Stocks gain, yields dip after U.S. data; Fed eyed
By Chuck Mikolajczak
NEW YORK (Reuters) - A gauge of global stocks advanced on Tuesday as it closed out a strong month while U.S. Treasury yields fell as investors assessed economic data and earnings reports ahead of a run of central bank policy announcements.
On Wall Street, U.S. stocks rallied and closed higher, reversing declines in equity futures after data showed labor cost growth in the fourth quarter was the smallest in a year, at 1.0%, even in a tight labor market. Other data showed consumer confidence eased in January, as inflation expectations for the next 12 months climbed to 6.8% from 6.6% last month.
The Federal Reserve is widely expected to raise interest rates by 25 basis points (bps) at the conclusion of its two-day policy meeting on Wednesday. Investors will closely monitor comments from Fed Chair Jerome Powell following the announcement for clues on the path of monetary policy.
"Especially ahead of a Fed press conference, something like this equity market rally is kind of explicitly against what they want, and they have been pretty clear the market rallying on what they expect the Fed to do is counter-productive," said Ross Mayfield, investment strategist at Baird in Louisville, Kentucky.
"We do feel like we’ve gotten a bit ahead of ourselves here even if we are closer to the end of the Fed hiking cycle than the beginning."
The Dow Jones Industrial Average rose 368.95 points, or 1.09%, to 34,086.04, the S&P 500 gained 58.83 points, or 1.46%, to 4,076.6, and the Nasdaq Composite added 190.74 points, or 1.67%, to 11,584.55.
The S&P 500 closed up 6.2% for the month, its first January gain since 2019, while the Nasdaq surged 10.7% for its biggest percentage gain for the month of January since 2001.
Interest rate announcements from the Bank of England and the European Central Bank are scheduled for Thursday, with both seen as likely to hike rates by 50 basis points.
Markets will also grapple with a host of U.S. economic data this week, culminating in Friday's payrolls report for January. Investors see signs of weakening in the labor market as a key factor in bringing down high inflation. Other data this week include gauges of the manufacturing and services sectors.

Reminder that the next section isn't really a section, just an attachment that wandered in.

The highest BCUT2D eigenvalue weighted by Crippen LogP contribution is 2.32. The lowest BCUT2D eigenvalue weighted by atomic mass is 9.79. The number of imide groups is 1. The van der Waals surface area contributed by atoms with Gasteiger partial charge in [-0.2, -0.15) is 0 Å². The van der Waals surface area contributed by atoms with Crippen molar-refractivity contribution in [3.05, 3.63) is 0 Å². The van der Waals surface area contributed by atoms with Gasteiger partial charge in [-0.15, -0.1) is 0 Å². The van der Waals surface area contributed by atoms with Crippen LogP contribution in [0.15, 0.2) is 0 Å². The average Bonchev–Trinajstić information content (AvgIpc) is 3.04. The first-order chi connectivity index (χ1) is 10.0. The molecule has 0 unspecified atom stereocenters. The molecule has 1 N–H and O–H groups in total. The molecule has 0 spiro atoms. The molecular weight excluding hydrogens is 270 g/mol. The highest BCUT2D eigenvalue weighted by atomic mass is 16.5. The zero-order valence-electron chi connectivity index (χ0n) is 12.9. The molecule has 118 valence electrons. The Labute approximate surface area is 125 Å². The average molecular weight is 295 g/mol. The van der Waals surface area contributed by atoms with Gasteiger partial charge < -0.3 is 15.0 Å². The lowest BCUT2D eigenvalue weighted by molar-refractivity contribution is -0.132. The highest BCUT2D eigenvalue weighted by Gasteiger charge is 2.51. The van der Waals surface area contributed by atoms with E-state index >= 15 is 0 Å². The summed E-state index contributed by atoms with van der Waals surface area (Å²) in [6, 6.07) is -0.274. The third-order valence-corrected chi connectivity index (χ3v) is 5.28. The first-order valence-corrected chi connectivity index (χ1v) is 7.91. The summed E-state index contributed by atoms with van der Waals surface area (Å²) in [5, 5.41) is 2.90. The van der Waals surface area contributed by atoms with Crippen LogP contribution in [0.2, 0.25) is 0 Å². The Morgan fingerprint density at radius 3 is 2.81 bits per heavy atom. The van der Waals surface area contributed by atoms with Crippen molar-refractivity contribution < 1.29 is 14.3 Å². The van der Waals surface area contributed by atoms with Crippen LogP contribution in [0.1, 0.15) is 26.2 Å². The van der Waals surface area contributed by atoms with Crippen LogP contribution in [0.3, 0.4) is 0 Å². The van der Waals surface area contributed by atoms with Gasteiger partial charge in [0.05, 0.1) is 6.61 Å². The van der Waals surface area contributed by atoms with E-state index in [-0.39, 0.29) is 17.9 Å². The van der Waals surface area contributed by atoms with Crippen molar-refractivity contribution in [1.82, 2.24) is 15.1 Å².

In addition, more than 100 S&P 500 companies, including market heavyweights Apple Inc , Amazon.com Inc and Google parent Alphabet, are scheduled to report results this week.
Despite the strong equity rally, Caterpillar and McDonald's both lost ground on Tuesday following their quarterly results. However, Exxon Mobil rose after posting a $56 billion net profit for 2022.
European shares retreated ahead of the central bank meetings to end the month on a down note, but still notched their biggest January percentage gain since 2015. Economic data for the euro zone showed slight growth for the fourth quarter, but further weakness is expected this year.
The pan-European STOXX 600 index lost 0.26%, and MSCI's gauge of stocks across the globe gained 0.72%. MSCI's index was on pace for its biggest January percentage gain since 2019.
Benchmark U.S. 10-year notes were down 3.5 basis points to 3.516% in the wake of the data, after hitting a two-week high of 3.574% on Monday.
In currencies, the U.S. dollar index, poised for a fourth month of declines, fell 0.176%, with the euro up 0.22% to $1.0868.
Oil prices recovered from earlier lows, as U.S. crude settled up 1.2% at $78.87 per barrel and Brent settled at $84.49, down 0.48% on the day.
(Reporting by Chuck Mikolajczak; additional reporting by Lisa Pauline Mattackal; editing by Diane Craft, Leslie Adler and Deepa Babington)